Displays the selected bestiary entry – this is where we’ll use our HUD.

  • Entry Box
    Select Blue Center Fit.

We add our HUD to the Entry Page 0.

  • Add HUD
    Enable this setting.
  • HUD
    Select Bestiary Template.

That’s it for the bestiary menu screen.

Updating Overview Menu Screen #

Select the Overview menu screen, we’ll now add a button for the bestiary, but only display it if we have entries (menu requirement).

Button List 0 #

Scroll down to Menu Item 4, the button for the Group menu screen.

Copy Menu Item 4.

Menu Item 5 #

This is the copied button, let’s change it.

  • Menu Screen
    Select Bestiary.
  • Text (Button Content)
    Set to Bestiary.

If a button is dislayed (or active) can depend on Requirements.

  • Hide
    Enable this setting.
    The button is not added if the rquirement invalid.
  • Use Menu Requirement
    Enable this setting.
  • Menu Requirement
    Select Bestiary.

Save Changes #

That’s it for the editor setup for now – don’t forget to save your changes by clicking on Save Settings at the bottom of the editor.

Study Schematic #

Now, we’ll handle the Study abilities schematic. Navigate to Schematics and set up a new schematic.

Calculate Action #

Add Node > Battle > Action Outcome > Calculate Action

This’ll calculate the ability’s outcome, including scanning the target.

No further settings needed.

Bestiary Dialogue #

Add Node > UI > Dialogue > Bestiary Dialogue

This node shows bestiary information, we’ll display the target’s (Starting Object) information.

  • Use Object
    Enable this setting.
  • Object (Object Settings)
    Select Starting Object.
  • UI Box
    Select Blue Center Fit.

Like in the menu screen, we add our HUD to the Entry Page 0.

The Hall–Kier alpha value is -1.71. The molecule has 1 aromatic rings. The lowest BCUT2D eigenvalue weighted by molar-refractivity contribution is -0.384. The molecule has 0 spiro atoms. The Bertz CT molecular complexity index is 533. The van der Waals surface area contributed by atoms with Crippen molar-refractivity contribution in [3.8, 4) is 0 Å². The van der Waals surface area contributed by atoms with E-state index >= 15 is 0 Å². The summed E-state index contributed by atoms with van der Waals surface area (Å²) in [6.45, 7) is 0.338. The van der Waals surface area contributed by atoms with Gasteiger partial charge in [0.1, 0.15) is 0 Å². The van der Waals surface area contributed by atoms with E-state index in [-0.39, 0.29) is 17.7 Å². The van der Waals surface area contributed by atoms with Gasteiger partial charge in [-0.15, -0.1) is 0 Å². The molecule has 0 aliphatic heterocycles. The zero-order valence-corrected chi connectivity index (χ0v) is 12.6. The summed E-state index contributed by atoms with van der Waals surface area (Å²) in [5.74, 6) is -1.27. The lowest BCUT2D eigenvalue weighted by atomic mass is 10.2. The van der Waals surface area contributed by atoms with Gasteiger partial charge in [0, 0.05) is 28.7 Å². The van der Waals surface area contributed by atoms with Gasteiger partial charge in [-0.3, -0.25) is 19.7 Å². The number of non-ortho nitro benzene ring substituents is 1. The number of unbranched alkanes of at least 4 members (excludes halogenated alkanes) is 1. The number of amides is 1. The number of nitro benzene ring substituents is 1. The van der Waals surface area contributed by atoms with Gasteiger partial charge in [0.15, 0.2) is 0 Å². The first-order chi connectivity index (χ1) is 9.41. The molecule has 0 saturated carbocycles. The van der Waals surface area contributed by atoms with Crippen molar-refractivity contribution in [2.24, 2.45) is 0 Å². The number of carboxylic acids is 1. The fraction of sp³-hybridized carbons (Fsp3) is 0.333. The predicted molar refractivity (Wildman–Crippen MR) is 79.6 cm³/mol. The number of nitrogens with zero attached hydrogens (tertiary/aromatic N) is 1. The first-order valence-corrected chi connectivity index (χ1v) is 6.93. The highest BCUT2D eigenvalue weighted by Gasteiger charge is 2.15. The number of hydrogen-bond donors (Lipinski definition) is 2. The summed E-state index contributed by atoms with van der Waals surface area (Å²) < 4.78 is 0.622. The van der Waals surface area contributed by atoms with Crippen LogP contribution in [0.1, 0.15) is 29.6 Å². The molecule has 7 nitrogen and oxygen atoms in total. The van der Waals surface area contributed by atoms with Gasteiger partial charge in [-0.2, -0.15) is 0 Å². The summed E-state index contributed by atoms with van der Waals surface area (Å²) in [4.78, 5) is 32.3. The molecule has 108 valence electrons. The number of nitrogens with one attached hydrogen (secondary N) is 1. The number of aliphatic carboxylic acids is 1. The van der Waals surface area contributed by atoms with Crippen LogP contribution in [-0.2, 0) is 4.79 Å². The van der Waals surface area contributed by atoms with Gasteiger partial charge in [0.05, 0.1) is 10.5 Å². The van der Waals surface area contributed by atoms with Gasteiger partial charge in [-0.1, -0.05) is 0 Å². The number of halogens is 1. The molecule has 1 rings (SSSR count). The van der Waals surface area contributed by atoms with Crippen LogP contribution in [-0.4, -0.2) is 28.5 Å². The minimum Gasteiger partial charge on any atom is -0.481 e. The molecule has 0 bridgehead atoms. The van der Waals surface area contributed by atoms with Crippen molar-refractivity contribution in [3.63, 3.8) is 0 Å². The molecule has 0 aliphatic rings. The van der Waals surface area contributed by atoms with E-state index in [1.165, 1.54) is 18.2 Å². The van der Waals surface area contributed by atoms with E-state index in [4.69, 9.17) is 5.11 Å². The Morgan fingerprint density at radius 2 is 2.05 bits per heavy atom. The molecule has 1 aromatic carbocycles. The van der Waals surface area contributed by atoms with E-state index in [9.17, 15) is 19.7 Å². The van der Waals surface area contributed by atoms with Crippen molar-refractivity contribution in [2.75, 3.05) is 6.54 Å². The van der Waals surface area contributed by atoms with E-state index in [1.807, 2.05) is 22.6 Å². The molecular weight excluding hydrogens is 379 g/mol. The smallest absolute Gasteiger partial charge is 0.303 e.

• Add HUD
    Enable this setting.
  • HUD
    Select Bestiary Template.

And that’s it for the schematic. Click on Save Schematic to save it, e.g. as Study.

Study Ability #

All that’s left to do is use the schematic in our ability – navigate to Status > Abilities, select the Study ability and change the following settings.

Battle Animation #

We’ll use the ability start/end animations.

Click on Add Battle Animation.

  • Schematic Asset
    Select the Study schematic.

Save Changes #

And that’s it for the bestiary setup!

Don’t forget to save your changes by clicking on Save Settings at the bottom of the editor.

Testing #

Now, it’s time to test the bestiary. Hit play, start a new game (if you start via the start menu) and open the menu – no bestiary in sight, good.

Run to the first battle, switch out a combatant for the rogue and use the Study ability on the target.

Notice how the target selection doesn’t show the HP/MP values and value bar any longer? That’s because we don’t know that yet.

The bestiary dialogue shows the combatant’s information.

And we now see the HP/MP values and value bars in our target selection.

After the battle, check out the menu screen – we now have access to the bestiary. This isn’t related to scanning the enemy, encountering it alone has already added the entry (due to our setup), but it wouldn’t have any information.

Everything seems to be working, success!

Next, we’ll start looking into quests.